George Hutchinson is a Newton C. Farr Professor of American Culture at Cornell University. He is the author of In Search of Nella Larsen, The Harlem Renaissance in Black and White, and Facing the Abyss: American Literature and Culture in the 1940s. Most recently he brought to light Anita Thompson Reynolds’ memoir, American Cocktail: A ‘Colored Girl’ in the World. He also edited The Cambridge Companion to the Harlem Renaissance. (December 2018)


Jean Toomer’s ‘Cane’ and the Ambiguity of Identity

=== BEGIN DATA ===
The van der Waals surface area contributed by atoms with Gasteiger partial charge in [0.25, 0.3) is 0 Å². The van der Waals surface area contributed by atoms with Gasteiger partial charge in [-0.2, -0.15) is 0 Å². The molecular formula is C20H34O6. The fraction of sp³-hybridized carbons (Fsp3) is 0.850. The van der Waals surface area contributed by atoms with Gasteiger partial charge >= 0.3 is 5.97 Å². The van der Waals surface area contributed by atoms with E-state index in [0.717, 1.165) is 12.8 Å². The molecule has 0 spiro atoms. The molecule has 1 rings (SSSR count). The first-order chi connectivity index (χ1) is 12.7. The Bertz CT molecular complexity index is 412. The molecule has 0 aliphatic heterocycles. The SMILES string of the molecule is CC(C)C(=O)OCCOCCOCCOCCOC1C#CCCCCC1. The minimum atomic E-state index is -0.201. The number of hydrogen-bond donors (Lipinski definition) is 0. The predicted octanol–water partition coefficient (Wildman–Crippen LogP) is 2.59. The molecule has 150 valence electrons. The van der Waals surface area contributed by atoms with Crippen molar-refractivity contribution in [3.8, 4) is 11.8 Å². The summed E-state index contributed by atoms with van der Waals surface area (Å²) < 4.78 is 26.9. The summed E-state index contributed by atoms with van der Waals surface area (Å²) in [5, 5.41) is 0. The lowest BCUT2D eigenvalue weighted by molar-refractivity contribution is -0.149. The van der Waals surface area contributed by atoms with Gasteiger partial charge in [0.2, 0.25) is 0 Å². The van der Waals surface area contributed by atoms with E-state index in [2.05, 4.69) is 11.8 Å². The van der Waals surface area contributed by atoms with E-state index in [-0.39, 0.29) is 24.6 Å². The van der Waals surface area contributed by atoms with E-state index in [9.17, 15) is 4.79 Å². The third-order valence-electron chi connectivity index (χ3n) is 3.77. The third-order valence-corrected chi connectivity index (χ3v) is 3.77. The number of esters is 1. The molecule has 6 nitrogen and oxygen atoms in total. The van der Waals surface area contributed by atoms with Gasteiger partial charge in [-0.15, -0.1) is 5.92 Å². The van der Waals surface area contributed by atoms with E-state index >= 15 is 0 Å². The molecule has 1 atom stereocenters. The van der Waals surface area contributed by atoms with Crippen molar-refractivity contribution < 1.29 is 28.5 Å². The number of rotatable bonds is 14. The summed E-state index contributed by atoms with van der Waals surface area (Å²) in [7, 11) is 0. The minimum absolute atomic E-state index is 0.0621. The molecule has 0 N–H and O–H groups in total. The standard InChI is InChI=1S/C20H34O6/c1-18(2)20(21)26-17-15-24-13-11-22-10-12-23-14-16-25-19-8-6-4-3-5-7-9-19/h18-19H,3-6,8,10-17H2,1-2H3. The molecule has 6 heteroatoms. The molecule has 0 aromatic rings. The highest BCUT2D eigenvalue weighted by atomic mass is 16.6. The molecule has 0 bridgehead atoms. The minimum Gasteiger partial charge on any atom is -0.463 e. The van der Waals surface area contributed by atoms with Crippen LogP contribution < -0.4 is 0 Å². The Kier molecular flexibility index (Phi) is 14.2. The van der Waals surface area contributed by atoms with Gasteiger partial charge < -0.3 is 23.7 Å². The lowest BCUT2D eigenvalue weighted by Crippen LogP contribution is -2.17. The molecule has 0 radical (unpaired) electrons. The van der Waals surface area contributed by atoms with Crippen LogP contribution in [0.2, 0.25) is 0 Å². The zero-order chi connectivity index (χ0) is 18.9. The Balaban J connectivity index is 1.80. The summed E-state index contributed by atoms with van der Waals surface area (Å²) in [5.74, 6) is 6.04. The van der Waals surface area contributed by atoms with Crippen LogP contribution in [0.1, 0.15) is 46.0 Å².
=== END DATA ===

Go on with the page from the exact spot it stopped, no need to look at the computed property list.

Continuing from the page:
A drawing of a sugar cane field in South Carolina, by Edouard Riou, late nineteenth century

Contrary to some later narratives, Jean Toomer was not attempting to “pass” as white. He would adhere to his own self-understanding while allowing others to make of him what they would. He considered himself the first conscious member of a “new race” coming into existence in the United States, and Cane itself attests pervasively to this idea, in that it presents a cycle of history coming to a close, awaiting the birth of a new one. Cane, he famously insisted, was a “swan song.”